THE Fourth Industrial Revolution (4IR), the way in which technology is changing our understanding and interaction with the world around us, is transforming the traditional definition of jobs, industries and economies at monumental speed. How can industries playing a critical role in the South African economy, yet evolving amidst this changing climate, ensure their sustainability?
According to Steve Thobela, executive (South) at Novus Print, a division of Novus Holdings – one of South Africa’s leading commercial printers and manufacturers – the answer lies in an industry’s ability to tap into opportunities presented by the 4IR.
‘We can no longer speak about change that’s coming; transformation of industries is already happening,’ Steve insists. ‘If we want to be part of the change, then we must start changing the way we see ourselves. As printers, we’re part of the country’s manufacturing industry. This means we must act on opportunities presented by the 4IR to continue contributing to our economic growth.’
The South African printing sector currently contributes about 2% to the country’s gross domestic product (GDP) and, combined with the packaging industry, is estimated to be worth R56-billion. It directly employs 45 000 people, and indirectly, a further
60 000 people. The printing sector complements the country’s manufacturing industry – the country’s fourth largest industry, contributing 14% to our GDP.
Manufacturing is key to digital transformation
According to the World Economic Forum, the value of digital transformation in the 4IR is estimated to be $100-trillion in the next 10 years, across all sectors, industries and geographies. The manufacturing sector, which has long been a driver of global prosperity and economic growth, is key to this transformation.
‘Having a highly-skilled workforce is one way the manufacturing and printing industries can prepare for the 4IR. Thoughts must be given to tomorrow’s employees and how we prepare them for the future,’ says Steve.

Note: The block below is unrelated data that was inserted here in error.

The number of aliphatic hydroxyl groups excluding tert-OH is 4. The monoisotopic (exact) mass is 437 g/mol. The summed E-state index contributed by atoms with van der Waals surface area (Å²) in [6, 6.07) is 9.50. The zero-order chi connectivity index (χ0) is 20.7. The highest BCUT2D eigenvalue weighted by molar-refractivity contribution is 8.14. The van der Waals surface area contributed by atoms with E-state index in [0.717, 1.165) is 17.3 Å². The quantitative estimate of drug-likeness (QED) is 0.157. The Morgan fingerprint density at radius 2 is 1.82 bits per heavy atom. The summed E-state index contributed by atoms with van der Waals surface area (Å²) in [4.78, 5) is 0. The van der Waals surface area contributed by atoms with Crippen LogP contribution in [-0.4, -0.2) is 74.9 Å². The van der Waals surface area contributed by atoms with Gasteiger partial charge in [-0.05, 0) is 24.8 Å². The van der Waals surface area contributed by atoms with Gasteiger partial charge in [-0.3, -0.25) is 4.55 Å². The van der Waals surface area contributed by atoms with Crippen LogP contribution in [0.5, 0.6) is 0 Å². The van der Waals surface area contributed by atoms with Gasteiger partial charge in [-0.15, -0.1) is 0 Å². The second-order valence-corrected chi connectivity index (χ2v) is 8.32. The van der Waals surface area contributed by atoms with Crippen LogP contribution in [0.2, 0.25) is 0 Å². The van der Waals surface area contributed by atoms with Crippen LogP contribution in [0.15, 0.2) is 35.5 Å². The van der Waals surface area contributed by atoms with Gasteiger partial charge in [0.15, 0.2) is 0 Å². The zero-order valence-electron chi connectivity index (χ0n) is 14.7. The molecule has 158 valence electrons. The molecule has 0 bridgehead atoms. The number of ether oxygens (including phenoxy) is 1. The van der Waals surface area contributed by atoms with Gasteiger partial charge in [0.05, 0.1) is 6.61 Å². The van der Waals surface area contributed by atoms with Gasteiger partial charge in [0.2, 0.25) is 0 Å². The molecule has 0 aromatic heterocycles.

In his view, investment in technology is non-negotiable for those who want to seize the opportunities presented by the 4IR.
‘Processes and systems that enable companies to improve efficiencies and delivery through digital transformation, will result in long-term cost savings, faster turnaround times and, ultimately, better service, enhanced output and value for customers,’ he points out.
Novus Holdings has invested close to R4-billion since 2000 to ensure its facilities are equipped with modern technology. This enables the business to tender for large projects with tight deadlines and complex operating requirements. This technologically-advanced equipment follows international best practice, ensuring a fully-automated production process.
Steve warns, however, that making such investments must be aligned to an overall business strategy, in the context of the 4IR.
‘To us, this means being able to identify niche printing markets and servicing them accordingly. While there’s adequate evidence to suggest that the printing industry will continue to exist, it won’t be in its current form. By changing how we see ourselves and harnessing the evolving environment presented by the 4IR, we can unlock more value for customers, and, in so doing, futureproof the continued economic prosperity of the printing and manufacturing industries,’ Steve sums up.